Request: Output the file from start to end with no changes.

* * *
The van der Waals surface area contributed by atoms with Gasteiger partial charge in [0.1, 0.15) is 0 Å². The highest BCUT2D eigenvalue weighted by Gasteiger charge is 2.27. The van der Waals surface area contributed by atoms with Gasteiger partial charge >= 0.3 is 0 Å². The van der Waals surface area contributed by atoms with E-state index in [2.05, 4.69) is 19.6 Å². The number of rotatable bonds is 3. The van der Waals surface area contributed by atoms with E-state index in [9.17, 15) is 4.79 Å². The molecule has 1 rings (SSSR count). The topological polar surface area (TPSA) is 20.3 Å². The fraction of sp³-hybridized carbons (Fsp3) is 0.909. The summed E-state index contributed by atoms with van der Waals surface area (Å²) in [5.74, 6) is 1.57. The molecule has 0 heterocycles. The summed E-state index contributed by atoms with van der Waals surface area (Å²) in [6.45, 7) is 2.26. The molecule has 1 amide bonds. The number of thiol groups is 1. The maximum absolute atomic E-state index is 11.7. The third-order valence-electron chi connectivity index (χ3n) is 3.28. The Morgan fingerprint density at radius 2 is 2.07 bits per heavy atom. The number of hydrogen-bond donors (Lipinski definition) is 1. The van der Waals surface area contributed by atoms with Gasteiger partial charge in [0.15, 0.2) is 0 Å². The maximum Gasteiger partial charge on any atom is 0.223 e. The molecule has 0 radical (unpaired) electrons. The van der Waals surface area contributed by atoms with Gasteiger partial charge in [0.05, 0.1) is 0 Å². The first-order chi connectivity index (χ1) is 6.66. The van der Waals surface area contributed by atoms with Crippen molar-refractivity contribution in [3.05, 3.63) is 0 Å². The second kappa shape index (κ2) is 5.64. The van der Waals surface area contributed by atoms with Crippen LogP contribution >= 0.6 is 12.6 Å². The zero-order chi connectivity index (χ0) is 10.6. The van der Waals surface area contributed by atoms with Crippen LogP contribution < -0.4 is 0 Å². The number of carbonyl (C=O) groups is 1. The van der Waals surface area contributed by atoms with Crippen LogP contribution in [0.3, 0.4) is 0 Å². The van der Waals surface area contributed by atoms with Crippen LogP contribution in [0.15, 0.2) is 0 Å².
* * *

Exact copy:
The van der Waals surface area contributed by atoms with Gasteiger partial charge in [0.1, 0.15) is 0 Å². The highest BCUT2D eigenvalue weighted by Gasteiger charge is 2.27. The van der Waals surface area contributed by atoms with Gasteiger partial charge >= 0.3 is 0 Å². The van der Waals surface area contributed by atoms with E-state index in [2.05, 4.69) is 19.6 Å². The number of rotatable bonds is 3. The van der Waals surface area contributed by atoms with E-state index in [9.17, 15) is 4.79 Å². The molecule has 1 rings (SSSR count). The topological polar surface area (TPSA) is 20.3 Å². The fraction of sp³-hybridized carbons (Fsp3) is 0.909. The summed E-state index contributed by atoms with van der Waals surface area (Å²) in [5.74, 6) is 1.57. The molecule has 0 heterocycles. The summed E-state index contributed by atoms with van der Waals surface area (Å²) in [6.45, 7) is 2.26. The molecule has 1 amide bonds. The number of thiol groups is 1. The maximum absolute atomic E-state index is 11.7. The third-order valence-electron chi connectivity index (χ3n) is 3.28. The Morgan fingerprint density at radius 2 is 2.07 bits per heavy atom. The number of hydrogen-bond donors (Lipinski definition) is 1. The van der Waals surface area contributed by atoms with Gasteiger partial charge in [0.15, 0.2) is 0 Å². The maximum Gasteiger partial charge on any atom is 0.223 e. The molecule has 0 radical (unpaired) electrons. The van der Waals surface area contributed by atoms with Gasteiger partial charge in [0.05, 0.1) is 0 Å². The first-order chi connectivity index (χ1) is 6.66. The van der Waals surface area contributed by atoms with Crippen molar-refractivity contribution in [3.05, 3.63) is 0 Å². The second kappa shape index (κ2) is 5.64. The van der Waals surface area contributed by atoms with Crippen LogP contribution >= 0.6 is 12.6 Å². The zero-order chi connectivity index (χ0) is 10.6. The van der Waals surface area contributed by atoms with Crippen LogP contribution < -0.4 is 0 Å². The number of carbonyl (C=O) groups is 1. The van der Waals surface area contributed by atoms with Crippen LogP contribution in [0.3, 0.4) is 0 Å². The van der Waals surface area contributed by atoms with Crippen LogP contribution in [0.15, 0.2) is 0 Å².